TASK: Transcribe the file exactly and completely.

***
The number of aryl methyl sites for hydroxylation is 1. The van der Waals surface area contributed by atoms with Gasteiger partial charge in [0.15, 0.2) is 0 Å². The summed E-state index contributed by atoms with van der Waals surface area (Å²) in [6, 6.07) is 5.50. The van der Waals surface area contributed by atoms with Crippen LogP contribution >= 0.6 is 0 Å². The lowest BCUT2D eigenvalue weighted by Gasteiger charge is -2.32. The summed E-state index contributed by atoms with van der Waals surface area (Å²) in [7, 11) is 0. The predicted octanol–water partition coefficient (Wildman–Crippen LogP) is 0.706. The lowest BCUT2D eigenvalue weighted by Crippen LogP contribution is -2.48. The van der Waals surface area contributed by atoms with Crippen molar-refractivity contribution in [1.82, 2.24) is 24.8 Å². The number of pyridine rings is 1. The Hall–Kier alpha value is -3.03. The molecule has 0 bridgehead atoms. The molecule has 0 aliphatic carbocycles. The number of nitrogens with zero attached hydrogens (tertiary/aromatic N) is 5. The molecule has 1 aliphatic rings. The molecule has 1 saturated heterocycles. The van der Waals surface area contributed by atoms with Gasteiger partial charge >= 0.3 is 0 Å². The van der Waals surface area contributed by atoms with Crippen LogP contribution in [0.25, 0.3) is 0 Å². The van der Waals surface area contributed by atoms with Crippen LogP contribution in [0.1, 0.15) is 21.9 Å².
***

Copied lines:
The number of aryl methyl sites for hydroxylation is 1. The van der Waals surface area contributed by atoms with Gasteiger partial charge in [0.15, 0.2) is 0 Å². The summed E-state index contributed by atoms with van der Waals surface area (Å²) in [6, 6.07) is 5.50. The van der Waals surface area contributed by atoms with Crippen LogP contribution >= 0.6 is 0 Å². The lowest BCUT2D eigenvalue weighted by Gasteiger charge is -2.32. The summed E-state index contributed by atoms with van der Waals surface area (Å²) in [7, 11) is 0. The predicted octanol–water partition coefficient (Wildman–Crippen LogP) is 0.706. The lowest BCUT2D eigenvalue weighted by Crippen LogP contribution is -2.48. The van der Waals surface area contributed by atoms with Crippen molar-refractivity contribution in [1.82, 2.24) is 24.8 Å². The number of pyridine rings is 1. The Hall–Kier alpha value is -3.03. The molecule has 0 bridgehead atoms. The molecule has 0 aliphatic carbocycles. The number of nitrogens with zero attached hydrogens (tertiary/aromatic N) is 5. The molecule has 1 aliphatic rings. The molecule has 1 saturated heterocycles. The van der Waals surface area contributed by atoms with Gasteiger partial charge >= 0.3 is 0 Å². The van der Waals surface area contributed by atoms with Crippen LogP contribution in [0.25, 0.3) is 0 Å². The van der Waals surface area contributed by atoms with Crippen LogP contribution in [0.1, 0.15) is 21.9 Å².